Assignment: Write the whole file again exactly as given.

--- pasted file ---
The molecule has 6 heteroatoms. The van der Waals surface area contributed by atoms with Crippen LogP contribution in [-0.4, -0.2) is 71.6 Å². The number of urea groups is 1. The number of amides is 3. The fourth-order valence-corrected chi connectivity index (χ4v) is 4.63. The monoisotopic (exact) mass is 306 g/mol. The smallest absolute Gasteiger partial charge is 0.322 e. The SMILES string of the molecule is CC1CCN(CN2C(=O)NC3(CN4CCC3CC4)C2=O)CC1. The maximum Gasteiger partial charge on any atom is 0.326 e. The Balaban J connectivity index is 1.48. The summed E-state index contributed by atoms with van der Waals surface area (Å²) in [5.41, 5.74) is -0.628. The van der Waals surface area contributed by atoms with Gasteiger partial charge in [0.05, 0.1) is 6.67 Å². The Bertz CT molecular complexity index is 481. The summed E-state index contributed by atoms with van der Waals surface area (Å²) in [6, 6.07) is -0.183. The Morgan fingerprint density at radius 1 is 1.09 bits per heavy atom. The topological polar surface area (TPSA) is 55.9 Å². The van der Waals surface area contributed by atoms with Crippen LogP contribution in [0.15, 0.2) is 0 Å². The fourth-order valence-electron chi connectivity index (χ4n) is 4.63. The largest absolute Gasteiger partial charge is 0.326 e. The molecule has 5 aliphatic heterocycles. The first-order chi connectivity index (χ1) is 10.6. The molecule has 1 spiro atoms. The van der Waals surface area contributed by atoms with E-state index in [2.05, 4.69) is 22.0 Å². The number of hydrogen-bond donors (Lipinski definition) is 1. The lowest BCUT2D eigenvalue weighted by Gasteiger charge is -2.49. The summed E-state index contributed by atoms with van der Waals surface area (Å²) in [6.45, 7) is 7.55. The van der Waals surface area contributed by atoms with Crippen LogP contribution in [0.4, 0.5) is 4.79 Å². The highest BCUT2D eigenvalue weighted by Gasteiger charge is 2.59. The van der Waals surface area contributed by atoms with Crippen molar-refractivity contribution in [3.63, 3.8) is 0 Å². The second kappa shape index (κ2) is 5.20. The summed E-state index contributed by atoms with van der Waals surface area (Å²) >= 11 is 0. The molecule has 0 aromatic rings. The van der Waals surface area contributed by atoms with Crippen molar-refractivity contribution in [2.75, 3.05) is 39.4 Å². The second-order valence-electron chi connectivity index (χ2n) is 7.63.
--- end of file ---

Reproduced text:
The molecule has 6 heteroatoms. The van der Waals surface area contributed by atoms with Crippen LogP contribution in [-0.4, -0.2) is 71.6 Å². The number of urea groups is 1. The number of amides is 3. The fourth-order valence-corrected chi connectivity index (χ4v) is 4.63. The monoisotopic (exact) mass is 306 g/mol. The smallest absolute Gasteiger partial charge is 0.322 e. The SMILES string of the molecule is CC1CCN(CN2C(=O)NC3(CN4CCC3CC4)C2=O)CC1. The maximum Gasteiger partial charge on any atom is 0.326 e. The Balaban J connectivity index is 1.48. The summed E-state index contributed by atoms with van der Waals surface area (Å²) in [5.41, 5.74) is -0.628. The van der Waals surface area contributed by atoms with Gasteiger partial charge in [0.05, 0.1) is 6.67 Å². The Bertz CT molecular complexity index is 481. The summed E-state index contributed by atoms with van der Waals surface area (Å²) in [6, 6.07) is -0.183. The Morgan fingerprint density at radius 1 is 1.09 bits per heavy atom. The topological polar surface area (TPSA) is 55.9 Å². The van der Waals surface area contributed by atoms with Crippen LogP contribution in [0.15, 0.2) is 0 Å². The fourth-order valence-electron chi connectivity index (χ4n) is 4.63. The largest absolute Gasteiger partial charge is 0.326 e. The molecule has 5 aliphatic heterocycles. The first-order chi connectivity index (χ1) is 10.6. The molecule has 1 spiro atoms. The van der Waals surface area contributed by atoms with E-state index in [2.05, 4.69) is 22.0 Å². The number of hydrogen-bond donors (Lipinski definition) is 1. The lowest BCUT2D eigenvalue weighted by Gasteiger charge is -2.49. The summed E-state index contributed by atoms with van der Waals surface area (Å²) in [6.45, 7) is 7.55. The van der Waals surface area contributed by atoms with Crippen LogP contribution in [0.4, 0.5) is 4.79 Å². The highest BCUT2D eigenvalue weighted by Gasteiger charge is 2.59. The van der Waals surface area contributed by atoms with Crippen molar-refractivity contribution in [3.63, 3.8) is 0 Å². The second kappa shape index (κ2) is 5.20. The summed E-state index contributed by atoms with van der Waals surface area (Å²) >= 11 is 0. The molecule has 0 aromatic rings. The van der Waals surface area contributed by atoms with Crippen molar-refractivity contribution in [2.75, 3.05) is 39.4 Å². The second-order valence-electron chi connectivity index (χ2n) is 7.63.